Weaving <-> Tensegrity

Weaving and tensegrity share the same grounding principle of alternating helical directions; of left to right; of bypasses clockwise and counterclockwise. In these figures, the column on the left shows the primary weave cells.

To their right are the equivalent basic tensegrity modules. By transposing each weave filament to become a strut (stick, tube or rod) the cells transform into arrays of two, three, four, etc. compression members. They retain their original form and helical direction.

Individual tension lines (strings, wires or rope) are attached to the ends of the struts as shown so that each assembly comprises a closed system of tension and compression parts. Each tension line connects individually to the ends of two struts; they do not thread through like strings of beads. The lines are made taut so that they bind the struts, pressing on them as a continuous tension network. The forces introduced by the tightening is permanently stored in the structure, a state known as prestressing. In tensegrity structures complete triangulation in the tension network is highly important for it decides whether the structure is firm or flaccid. Only the cross with its two struts (and four tension members) and the three-way prism among these primitive figures have total triangulation. The square, the pentagon and the hexagon do not. They can be stabilized with additional lines but the supplimental lines necessarily will be selective in directions that will distort the form.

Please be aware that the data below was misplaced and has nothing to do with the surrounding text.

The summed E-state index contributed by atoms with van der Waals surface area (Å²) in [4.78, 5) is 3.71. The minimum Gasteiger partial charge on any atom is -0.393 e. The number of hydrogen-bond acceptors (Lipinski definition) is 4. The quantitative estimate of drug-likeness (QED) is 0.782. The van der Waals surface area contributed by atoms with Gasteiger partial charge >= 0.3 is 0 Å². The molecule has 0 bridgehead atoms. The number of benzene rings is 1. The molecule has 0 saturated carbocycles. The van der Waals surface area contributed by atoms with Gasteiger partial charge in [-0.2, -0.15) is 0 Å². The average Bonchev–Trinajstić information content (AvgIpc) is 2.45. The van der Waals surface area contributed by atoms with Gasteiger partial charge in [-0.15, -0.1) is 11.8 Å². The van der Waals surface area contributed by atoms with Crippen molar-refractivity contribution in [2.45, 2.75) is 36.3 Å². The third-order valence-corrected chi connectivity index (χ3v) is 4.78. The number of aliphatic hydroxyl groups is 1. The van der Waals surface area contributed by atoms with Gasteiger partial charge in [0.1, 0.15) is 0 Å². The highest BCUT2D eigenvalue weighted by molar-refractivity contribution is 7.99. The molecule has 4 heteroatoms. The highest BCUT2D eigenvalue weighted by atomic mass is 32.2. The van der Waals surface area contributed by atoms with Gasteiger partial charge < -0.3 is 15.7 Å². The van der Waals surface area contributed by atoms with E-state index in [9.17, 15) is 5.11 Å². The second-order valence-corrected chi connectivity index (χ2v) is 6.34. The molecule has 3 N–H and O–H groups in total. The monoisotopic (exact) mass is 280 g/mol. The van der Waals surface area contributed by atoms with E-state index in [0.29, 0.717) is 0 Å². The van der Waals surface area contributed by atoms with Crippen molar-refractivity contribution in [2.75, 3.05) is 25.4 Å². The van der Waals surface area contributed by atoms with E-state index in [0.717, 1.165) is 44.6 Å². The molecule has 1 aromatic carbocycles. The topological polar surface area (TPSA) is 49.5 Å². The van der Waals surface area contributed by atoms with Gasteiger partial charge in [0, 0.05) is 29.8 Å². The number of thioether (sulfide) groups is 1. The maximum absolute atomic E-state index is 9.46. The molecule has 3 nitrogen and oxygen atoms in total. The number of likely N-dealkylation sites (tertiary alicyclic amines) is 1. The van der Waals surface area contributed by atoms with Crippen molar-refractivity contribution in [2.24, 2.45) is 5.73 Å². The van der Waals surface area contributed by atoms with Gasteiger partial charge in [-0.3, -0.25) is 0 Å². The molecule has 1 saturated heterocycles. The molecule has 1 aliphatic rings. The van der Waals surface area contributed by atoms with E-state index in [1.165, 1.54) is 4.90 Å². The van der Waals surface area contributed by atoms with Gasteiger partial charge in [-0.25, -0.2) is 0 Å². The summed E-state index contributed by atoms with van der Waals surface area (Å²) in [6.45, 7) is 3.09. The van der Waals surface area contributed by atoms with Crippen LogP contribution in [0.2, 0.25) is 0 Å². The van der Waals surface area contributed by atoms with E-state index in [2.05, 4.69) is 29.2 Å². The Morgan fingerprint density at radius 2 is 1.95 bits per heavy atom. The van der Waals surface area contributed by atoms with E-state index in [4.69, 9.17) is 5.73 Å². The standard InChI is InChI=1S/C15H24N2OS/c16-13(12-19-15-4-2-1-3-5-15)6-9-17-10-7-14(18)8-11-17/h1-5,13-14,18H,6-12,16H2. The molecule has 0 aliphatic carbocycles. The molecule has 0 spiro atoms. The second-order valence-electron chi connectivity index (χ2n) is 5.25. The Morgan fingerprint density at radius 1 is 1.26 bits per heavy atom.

The transformed weave cell has now become an endoskeletal structure, mammal-like in that its muscles are external to the bones. Uniquely in tensegrity, the compression struts are separated one from another; non-touching within their tension envelope. The exception is the two-strut cross unit which lacks forces in the ā€œZā€ direction needed to separate the two struts. The cross figure is the same as a common kite frame in which the two sticks press on one another at their intersection. This simple form known as an ā€œXā€ module, is the preeminent key to all extended tensegrity structures.

X-module; complete triangulation

3-way prism; complete triangulation

square prism; squares are non-triangulated

pentagonal prism; pentagons are

hexagonal prism; hexagons are